Posted by: Nate | December 19, 2007

Mitchell Report Conclusions and Loose Ends

Now that the Mitchell Report has been out for awhile and players and fans alike have had time to read through it and digest it’s implications a number of things are happening. Those players named in the report are either admitting to using, in some form or another, or outright denying the allegations. Simultaneously, the media talks about virtually nothing else in the baseball world and the court of public opinion has essentially branded all of these guys as cheaters, with Roger Clemens taking the brunt of the heat it seems.

My personal thoughts on the subject are that the Mitchell Report is not exactly the magic elixir that some people thought it was going to be, and appears to me to be a step above a glorified witch hunt. Don’t get me wrong, it is a great first step and gets the ball rolling in MLB about testing, consequences and accountability. The report itself doesn’t have a lot in the way of hard evidence other than the testimonies of several trainers and clubhouse managers. Much of the names are in the report based on speculations and suspicion from other sources and the whole discussions degenerates into a he said-she said debacle. More in the way of receipts, or other eyewitnesses who sold/provided the actual drugs would go a long way to clearing up who cheated and who didn’t. If you can get multiple pieces of evidence saying Clemens took steroids, then his denial becomes all the more hollow. The current Clemens defense hinges on the fact that his accuser was going to face criminal charges for his involvement anyway, so why not name a few names on the way down. Without another witness, or some receipts the case could go either way I feel. Granted, his freakish performance into his 40’s coupled with his resurgence as he got older always kind of hinted at something fishy, but it’s hard to crucify someone without sufficient evidence I say.

This is where the report falls short I felt, the actual evidence. It named a lot of names, and many were indicated for just being mentioned in a clubhouse discussion about various PED, but that isn’t clear when your average fan looks at the list of names from the report and yours is on it. Senator Mitchell made some good suggestions for making the testing procedures more rigorous and outsourcing the work for increased security and objectivity. I would have liked for him to be able to coax some more people into giving hard and credible testimony or provide some more facts directly linking more of the players named to PED than was presented. The court of public opinion is vicious and often only partially informed and so when names are named, the context is not always included.

For instance, Curt Schiling recently stated in an interview with the New York Times that, “If you read the report, [Brian Roberts] was included because Larry Bigbie told the Mitchell investigators that Brian mentioned to him that he’d tried it. Is that right? I don’t think it is.”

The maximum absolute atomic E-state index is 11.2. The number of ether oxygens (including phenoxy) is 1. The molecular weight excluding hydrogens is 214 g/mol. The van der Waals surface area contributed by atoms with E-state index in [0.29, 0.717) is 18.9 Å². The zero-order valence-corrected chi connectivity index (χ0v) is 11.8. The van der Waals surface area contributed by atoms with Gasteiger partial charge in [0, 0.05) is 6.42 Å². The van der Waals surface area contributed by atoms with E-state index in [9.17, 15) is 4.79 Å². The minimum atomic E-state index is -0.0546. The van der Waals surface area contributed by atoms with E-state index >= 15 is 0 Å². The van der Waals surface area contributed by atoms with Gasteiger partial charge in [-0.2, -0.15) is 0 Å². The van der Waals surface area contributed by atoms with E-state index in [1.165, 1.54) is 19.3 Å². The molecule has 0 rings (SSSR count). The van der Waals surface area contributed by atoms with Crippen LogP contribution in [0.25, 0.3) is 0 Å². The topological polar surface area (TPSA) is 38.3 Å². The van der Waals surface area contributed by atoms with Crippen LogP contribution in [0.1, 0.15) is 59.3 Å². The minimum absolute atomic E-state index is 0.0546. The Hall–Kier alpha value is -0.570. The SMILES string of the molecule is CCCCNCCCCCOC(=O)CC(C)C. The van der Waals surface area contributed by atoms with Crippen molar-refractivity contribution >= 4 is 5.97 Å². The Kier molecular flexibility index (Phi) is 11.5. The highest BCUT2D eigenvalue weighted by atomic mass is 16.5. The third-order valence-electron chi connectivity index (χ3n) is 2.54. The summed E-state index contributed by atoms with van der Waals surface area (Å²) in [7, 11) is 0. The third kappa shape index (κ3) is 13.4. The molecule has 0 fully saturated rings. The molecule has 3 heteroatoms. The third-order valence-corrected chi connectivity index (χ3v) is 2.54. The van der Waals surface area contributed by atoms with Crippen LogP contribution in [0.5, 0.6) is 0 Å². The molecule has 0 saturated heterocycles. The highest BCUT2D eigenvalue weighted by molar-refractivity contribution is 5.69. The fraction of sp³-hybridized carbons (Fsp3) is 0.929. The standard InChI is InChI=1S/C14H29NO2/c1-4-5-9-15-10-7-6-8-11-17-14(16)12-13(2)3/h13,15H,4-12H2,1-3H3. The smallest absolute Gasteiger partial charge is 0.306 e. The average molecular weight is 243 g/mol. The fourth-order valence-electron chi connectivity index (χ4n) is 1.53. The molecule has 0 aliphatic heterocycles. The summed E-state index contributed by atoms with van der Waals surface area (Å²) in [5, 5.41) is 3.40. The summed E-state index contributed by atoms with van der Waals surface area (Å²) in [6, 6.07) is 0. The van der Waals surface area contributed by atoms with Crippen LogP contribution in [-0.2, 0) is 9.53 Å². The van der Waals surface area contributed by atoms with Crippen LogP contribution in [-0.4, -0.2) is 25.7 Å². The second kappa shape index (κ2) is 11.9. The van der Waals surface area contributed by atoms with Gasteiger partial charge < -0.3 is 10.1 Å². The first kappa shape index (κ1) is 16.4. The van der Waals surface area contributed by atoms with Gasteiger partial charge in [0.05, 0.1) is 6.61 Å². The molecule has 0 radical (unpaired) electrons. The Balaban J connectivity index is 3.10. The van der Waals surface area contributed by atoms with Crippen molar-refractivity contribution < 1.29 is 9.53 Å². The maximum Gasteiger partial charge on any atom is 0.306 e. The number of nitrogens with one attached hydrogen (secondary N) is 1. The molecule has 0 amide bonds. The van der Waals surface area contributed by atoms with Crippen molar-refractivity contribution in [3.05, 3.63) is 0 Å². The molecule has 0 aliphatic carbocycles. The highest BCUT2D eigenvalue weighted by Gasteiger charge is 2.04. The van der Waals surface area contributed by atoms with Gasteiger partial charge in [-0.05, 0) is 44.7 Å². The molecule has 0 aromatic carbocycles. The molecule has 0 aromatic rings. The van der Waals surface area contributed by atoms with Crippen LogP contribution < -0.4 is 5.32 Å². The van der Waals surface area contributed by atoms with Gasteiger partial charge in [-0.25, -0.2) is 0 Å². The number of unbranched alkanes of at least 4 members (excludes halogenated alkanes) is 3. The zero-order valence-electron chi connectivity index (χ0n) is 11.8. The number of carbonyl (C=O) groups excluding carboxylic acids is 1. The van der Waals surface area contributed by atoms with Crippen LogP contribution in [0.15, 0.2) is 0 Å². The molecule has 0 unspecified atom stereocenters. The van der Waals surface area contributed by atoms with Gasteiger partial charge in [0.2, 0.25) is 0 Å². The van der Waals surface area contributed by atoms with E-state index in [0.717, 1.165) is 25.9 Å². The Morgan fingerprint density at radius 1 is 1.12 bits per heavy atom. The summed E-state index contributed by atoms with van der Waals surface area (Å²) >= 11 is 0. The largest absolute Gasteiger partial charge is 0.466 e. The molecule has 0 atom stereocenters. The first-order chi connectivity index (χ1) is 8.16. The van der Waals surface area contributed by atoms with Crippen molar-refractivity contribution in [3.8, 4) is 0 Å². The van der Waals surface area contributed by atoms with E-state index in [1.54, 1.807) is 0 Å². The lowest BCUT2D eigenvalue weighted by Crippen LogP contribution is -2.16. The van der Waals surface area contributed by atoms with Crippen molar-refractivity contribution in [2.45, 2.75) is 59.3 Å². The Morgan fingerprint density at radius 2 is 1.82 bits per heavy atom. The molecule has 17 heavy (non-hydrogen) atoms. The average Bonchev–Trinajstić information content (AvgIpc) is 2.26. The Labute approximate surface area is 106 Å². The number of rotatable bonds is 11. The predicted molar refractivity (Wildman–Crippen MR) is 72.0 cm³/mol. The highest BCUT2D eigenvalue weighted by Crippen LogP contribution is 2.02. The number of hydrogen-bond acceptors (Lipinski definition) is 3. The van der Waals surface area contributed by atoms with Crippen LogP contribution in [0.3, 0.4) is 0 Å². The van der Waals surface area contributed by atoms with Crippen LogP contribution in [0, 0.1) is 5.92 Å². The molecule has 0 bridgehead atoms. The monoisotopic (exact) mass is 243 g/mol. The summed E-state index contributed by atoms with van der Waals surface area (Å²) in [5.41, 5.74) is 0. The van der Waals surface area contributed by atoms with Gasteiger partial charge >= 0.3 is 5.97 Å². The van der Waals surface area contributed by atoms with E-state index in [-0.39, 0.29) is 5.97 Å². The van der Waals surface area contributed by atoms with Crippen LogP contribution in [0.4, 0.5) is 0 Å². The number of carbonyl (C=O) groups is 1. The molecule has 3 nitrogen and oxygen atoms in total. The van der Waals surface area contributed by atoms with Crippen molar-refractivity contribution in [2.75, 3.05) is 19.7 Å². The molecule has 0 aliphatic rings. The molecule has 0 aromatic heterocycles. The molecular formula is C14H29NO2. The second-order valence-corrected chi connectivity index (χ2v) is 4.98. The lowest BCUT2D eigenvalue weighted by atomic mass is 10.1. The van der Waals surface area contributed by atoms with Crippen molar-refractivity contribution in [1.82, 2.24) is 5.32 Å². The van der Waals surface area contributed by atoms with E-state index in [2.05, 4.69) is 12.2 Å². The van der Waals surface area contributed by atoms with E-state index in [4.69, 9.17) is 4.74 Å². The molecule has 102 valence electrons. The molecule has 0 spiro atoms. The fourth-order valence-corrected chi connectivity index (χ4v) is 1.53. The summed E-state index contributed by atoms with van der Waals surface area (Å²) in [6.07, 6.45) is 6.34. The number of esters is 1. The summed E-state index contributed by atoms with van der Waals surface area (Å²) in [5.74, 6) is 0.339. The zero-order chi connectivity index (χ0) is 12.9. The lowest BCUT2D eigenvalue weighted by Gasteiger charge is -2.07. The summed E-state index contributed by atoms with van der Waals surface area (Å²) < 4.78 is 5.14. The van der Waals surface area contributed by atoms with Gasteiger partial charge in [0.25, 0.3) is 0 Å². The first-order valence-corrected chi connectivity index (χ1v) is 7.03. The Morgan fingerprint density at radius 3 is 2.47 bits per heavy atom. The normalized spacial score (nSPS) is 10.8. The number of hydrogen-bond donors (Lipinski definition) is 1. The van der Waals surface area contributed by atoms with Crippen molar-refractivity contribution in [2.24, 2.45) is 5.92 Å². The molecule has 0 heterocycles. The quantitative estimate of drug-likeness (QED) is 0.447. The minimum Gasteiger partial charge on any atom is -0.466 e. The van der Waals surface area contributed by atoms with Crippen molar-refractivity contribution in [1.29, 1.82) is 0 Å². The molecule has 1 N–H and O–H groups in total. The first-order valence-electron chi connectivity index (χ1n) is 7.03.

Now, Roberts has since admitted to using steroids once in 2003, but I think Schilling’s point is representative of the concerns I have with some of the report. Hopefully, this is the start of stricter testing and a decrease in the use of PED in both baseball, and the greater sports world. Only time will tell.

In other news, the Patriots continued their perfect season with a win over the rival New York Jets on Sunday in some tough conditions. With Tom Brady having his worst game of the season and the passing game struggling across the board, it was refreshing to see that the running game was effective with Maroney getting good number of carries and rushing for over 100 yards. In typical Jets douchebaggery, down by 10 points with 2 seconds to play Pennington spikes the ball to stop the clock so they can run one last play. As far as I know, there isn’t a 10 point zone on the field, the four point conversion doesn’t exist and this isn’t NBA Jam so no “hot spots” are showing up anytime soon. I am as much a proponent of playing until the whistle and never quitting until the game is over, but this was just absurd.

The Baltimore Ravens, whom we managed to squeak out a last minute win over a few weeks back, had to go ahead and do the unthinkable and lose to the previously winless Miami Dolphins. This latest act of choking not only should jeopardize Brian Billick’s job, but robbed us of the chance to extend the winless streak of the Dolphins to an NFL record 0-15 and continue our quest to perfection while the only other team to do so (Miami 1972) throws down a record season for putridity. Ray Lewis an co. should be ashamed of themselves.